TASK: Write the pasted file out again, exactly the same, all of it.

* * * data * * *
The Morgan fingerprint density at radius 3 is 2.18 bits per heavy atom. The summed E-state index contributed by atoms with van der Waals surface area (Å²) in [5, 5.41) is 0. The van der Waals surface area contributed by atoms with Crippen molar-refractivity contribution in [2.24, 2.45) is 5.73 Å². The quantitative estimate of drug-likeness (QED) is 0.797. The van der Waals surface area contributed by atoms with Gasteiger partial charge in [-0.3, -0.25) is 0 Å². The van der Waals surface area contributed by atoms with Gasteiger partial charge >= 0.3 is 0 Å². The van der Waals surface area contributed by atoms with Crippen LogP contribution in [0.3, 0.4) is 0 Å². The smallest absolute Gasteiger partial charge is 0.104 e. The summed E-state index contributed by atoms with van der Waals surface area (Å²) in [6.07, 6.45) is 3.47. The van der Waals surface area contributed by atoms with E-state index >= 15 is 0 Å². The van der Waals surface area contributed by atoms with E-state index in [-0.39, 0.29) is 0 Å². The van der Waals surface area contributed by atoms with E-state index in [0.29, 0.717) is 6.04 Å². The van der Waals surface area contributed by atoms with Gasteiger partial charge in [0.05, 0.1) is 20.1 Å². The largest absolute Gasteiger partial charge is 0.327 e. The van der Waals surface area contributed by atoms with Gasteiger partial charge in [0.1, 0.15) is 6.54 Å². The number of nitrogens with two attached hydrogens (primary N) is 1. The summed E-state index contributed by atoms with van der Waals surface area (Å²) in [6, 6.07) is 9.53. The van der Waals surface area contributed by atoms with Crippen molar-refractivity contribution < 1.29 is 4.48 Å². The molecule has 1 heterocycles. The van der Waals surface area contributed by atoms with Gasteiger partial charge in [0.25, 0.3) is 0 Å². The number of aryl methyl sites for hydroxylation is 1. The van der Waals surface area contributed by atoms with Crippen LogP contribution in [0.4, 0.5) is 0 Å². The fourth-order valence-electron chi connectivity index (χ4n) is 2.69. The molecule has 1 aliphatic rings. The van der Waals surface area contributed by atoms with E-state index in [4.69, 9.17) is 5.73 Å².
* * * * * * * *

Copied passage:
The Morgan fingerprint density at radius 3 is 2.18 bits per heavy atom. The summed E-state index contributed by atoms with van der Waals surface area (Å²) in [5, 5.41) is 0. The van der Waals surface area contributed by atoms with Crippen molar-refractivity contribution in [2.24, 2.45) is 5.73 Å². The quantitative estimate of drug-likeness (QED) is 0.797. The van der Waals surface area contributed by atoms with Gasteiger partial charge in [-0.3, -0.25) is 0 Å². The van der Waals surface area contributed by atoms with Gasteiger partial charge >= 0.3 is 0 Å². The van der Waals surface area contributed by atoms with Crippen LogP contribution in [0.3, 0.4) is 0 Å². The smallest absolute Gasteiger partial charge is 0.104 e. The summed E-state index contributed by atoms with van der Waals surface area (Å²) in [6.07, 6.45) is 3.47. The van der Waals surface area contributed by atoms with E-state index >= 15 is 0 Å². The van der Waals surface area contributed by atoms with E-state index in [-0.39, 0.29) is 0 Å². The van der Waals surface area contributed by atoms with E-state index in [0.29, 0.717) is 6.04 Å². The van der Waals surface area contributed by atoms with Gasteiger partial charge in [0.05, 0.1) is 20.1 Å². The largest absolute Gasteiger partial charge is 0.327 e. The van der Waals surface area contributed by atoms with Gasteiger partial charge in [0.1, 0.15) is 6.54 Å². The number of nitrogens with two attached hydrogens (primary N) is 1. The summed E-state index contributed by atoms with van der Waals surface area (Å²) in [6, 6.07) is 9.53. The van der Waals surface area contributed by atoms with Crippen molar-refractivity contribution < 1.29 is 4.48 Å². The molecule has 1 heterocycles. The van der Waals surface area contributed by atoms with Gasteiger partial charge in [0.25, 0.3) is 0 Å². The number of aryl methyl sites for hydroxylation is 1. The van der Waals surface area contributed by atoms with Crippen LogP contribution in [0.4, 0.5) is 0 Å². The fourth-order valence-electron chi connectivity index (χ4n) is 2.69. The molecule has 1 aliphatic rings. The van der Waals surface area contributed by atoms with E-state index in [4.69, 9.17) is 5.73 Å².